CHIEF JUSTICE JOHN MARSHALL: This statue (property of the Architect of the U.S. Capitol) is located in John Marshall Park, adjacent to the United States Courthouse.
The United States Bar Association commissioned the noted Boston sculptor, William Wetmore Story, to execute this 5-foot bronze statue of the seated chief justice. The sculptor was the son of Marshall's longtime colleague on the court, Associate Justice Joseph Story of Boston. One of many early expatriate American sculptors working in Rome, Story cast the bronze statue in 1883 and carved the low-relief marble allegorical panels which appear on each side of the pedestal. On the north side, the goddess Minerva dictates the Constitution to America, who writes diligently on a scroll. On the south, Victory, a Neoclassical female, lays down her sword and spear to lead young America to the altar to swear eternal loyalty to the Union of the States. An identical bronze statue, cast from the same mold, is located at the front of the Philadelphia Museum of Art.
John Marshall (1755-1835), one of the most significant chief justices of the Supreme Court and a principal founder of judicial review, was born in Fauquier County, Virginia, the son of a prosperous farmer and a member of the colonial House of Burgesses. Marshall, who followed the liberal leadership of Patrick Henry, entered the Revolutionary War as a soldier in late 1775 and served as a captain in many battles, including Brandywine, Monmouth, and Valley Forge. Upon honorable discharge from the Continental Army, Marshall studied law under the famous Chancellor George Wythe at the College of William and Mary in Williamsburg. He was elected to the Virginia legislature in 1782 and became a noteworthy and able lawyer in Richmond at the same time.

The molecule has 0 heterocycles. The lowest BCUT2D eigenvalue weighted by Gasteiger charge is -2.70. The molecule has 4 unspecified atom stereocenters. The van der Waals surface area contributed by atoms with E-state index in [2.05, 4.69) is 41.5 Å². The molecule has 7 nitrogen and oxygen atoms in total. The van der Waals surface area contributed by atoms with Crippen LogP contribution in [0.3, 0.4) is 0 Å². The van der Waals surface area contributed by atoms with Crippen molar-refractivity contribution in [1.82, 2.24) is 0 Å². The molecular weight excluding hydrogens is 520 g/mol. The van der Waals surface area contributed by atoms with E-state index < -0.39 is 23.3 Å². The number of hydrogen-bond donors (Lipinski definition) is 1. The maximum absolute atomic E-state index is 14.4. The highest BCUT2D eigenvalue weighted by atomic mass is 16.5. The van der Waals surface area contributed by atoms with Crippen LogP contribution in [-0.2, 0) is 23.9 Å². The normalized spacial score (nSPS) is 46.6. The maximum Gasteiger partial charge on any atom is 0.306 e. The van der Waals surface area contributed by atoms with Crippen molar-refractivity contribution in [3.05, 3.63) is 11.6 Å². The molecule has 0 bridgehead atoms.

Marshall, who was a first-hand witness to the weak government of the United States under the Articles of Confederation, became the leading supporter of the new federal Constitution in Virginia in 1787. During the 1790s Marshall strongly supported the new national government including both George Washington's and John Adams's administrations and Hamilton's financial programs. He served in the U.S. House of Representatives from Virginia in 1798, accepted the position of secretary of state under John Adams in 1800, and was appointed chief justice of the United States Supreme Court in 1801. Marshall served in the latter position for thirty-four years and strengthened the entire course of American Constitutional law through his many far-reaching decisions. He was a supreme debater, although his emaciated appearance and clumsiness in dress and gestures often misled people. One of the first of many cases in which the new chief justice's decision resulted in the establishment of the Supreme Court as the final authoritative interpreter of the Constitution was that of Marbury vs. Madison in 1803. Marshall's conduct of the Aaron Burr trial for treason in 1807, in which Burr was acquitted, further aroused Thomas Jefferson's animosity toward the conservative Federalist chief justice.
Marshall's publication of his five-volume biography of George Washington appeared at this time. Although the work has a number of defects it is important for an insight into the framing of the Constitution in 1787. Because the Supreme Court only met for two months annually during most of the time Marshall was chief justice, he was able to devote much of his free time to legal research, writing, and an active social life. Many of the justices resided elsewhere and usually took lodgings together in the same boardinghouse when the court was in session in Washington. During those weeks of close contact, Marshall was able gradually to bring the associate justices to his point of view on the Constitution.
Marshall, through such famous decisions as Fletcher vs. Peck, McCulloch vs. Maryland, Dartmouth College vs. Woodward, and Gibbons vs. Ogden, made the Constitution the supreme law of the land. He fought endlessly, against the "state sovereignty" doctrine so popular during the first half of the nineteenth century. During his years as chief justice, 1801-1835, he sat on some 1,215 cases. Much of his free time was spent with his invalid wafe discussing literature, a main source of pleasure to him. He was also fond of his clubs, such as the Barbeque Club of Richmond, famous for its drinking, feasting, and debating. The famous Federalist died in his eightieth year, on July 6, 1835, following an injury he received when the stagecoach in which he was traveling overturned.